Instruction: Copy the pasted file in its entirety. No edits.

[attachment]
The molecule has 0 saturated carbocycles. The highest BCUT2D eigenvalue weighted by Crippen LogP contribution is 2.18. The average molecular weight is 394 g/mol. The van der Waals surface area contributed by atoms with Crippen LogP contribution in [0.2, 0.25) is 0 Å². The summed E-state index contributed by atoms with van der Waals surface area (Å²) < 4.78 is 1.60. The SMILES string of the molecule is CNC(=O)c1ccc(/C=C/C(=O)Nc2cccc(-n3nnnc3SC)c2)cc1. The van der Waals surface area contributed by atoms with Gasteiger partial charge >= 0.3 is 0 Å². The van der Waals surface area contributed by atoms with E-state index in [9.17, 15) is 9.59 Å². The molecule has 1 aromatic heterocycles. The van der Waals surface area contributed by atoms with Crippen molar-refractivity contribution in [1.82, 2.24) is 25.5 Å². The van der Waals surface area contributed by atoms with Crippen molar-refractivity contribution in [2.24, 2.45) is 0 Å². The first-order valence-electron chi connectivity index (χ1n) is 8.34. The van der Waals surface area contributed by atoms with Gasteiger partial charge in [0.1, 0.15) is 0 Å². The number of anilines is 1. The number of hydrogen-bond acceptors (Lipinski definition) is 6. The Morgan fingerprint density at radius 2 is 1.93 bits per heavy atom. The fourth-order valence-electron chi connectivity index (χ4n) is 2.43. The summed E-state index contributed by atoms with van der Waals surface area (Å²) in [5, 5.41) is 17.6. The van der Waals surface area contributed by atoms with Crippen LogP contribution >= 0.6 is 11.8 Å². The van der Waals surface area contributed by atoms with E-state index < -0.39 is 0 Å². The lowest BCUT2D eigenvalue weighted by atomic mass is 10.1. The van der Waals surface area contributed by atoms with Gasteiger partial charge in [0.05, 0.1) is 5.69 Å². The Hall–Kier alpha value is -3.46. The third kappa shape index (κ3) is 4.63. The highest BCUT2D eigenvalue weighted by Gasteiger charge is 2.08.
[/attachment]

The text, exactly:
The molecule has 0 saturated carbocycles. The highest BCUT2D eigenvalue weighted by Crippen LogP contribution is 2.18. The average molecular weight is 394 g/mol. The van der Waals surface area contributed by atoms with Crippen LogP contribution in [0.2, 0.25) is 0 Å². The summed E-state index contributed by atoms with van der Waals surface area (Å²) < 4.78 is 1.60. The SMILES string of the molecule is CNC(=O)c1ccc(/C=C/C(=O)Nc2cccc(-n3nnnc3SC)c2)cc1. The van der Waals surface area contributed by atoms with Gasteiger partial charge >= 0.3 is 0 Å². The van der Waals surface area contributed by atoms with E-state index in [9.17, 15) is 9.59 Å². The molecule has 1 aromatic heterocycles. The van der Waals surface area contributed by atoms with Crippen molar-refractivity contribution in [1.82, 2.24) is 25.5 Å². The van der Waals surface area contributed by atoms with Crippen molar-refractivity contribution in [2.24, 2.45) is 0 Å². The first-order valence-electron chi connectivity index (χ1n) is 8.34. The van der Waals surface area contributed by atoms with Gasteiger partial charge in [0.1, 0.15) is 0 Å². The number of anilines is 1. The number of hydrogen-bond acceptors (Lipinski definition) is 6. The Morgan fingerprint density at radius 2 is 1.93 bits per heavy atom. The fourth-order valence-electron chi connectivity index (χ4n) is 2.43. The summed E-state index contributed by atoms with van der Waals surface area (Å²) in [5, 5.41) is 17.6. The van der Waals surface area contributed by atoms with Crippen LogP contribution >= 0.6 is 11.8 Å². The van der Waals surface area contributed by atoms with E-state index < -0.39 is 0 Å². The lowest BCUT2D eigenvalue weighted by atomic mass is 10.1. The van der Waals surface area contributed by atoms with Gasteiger partial charge in [0.05, 0.1) is 5.69 Å². The Hall–Kier alpha value is -3.46. The third kappa shape index (κ3) is 4.63. The highest BCUT2D eigenvalue weighted by Gasteiger charge is 2.08.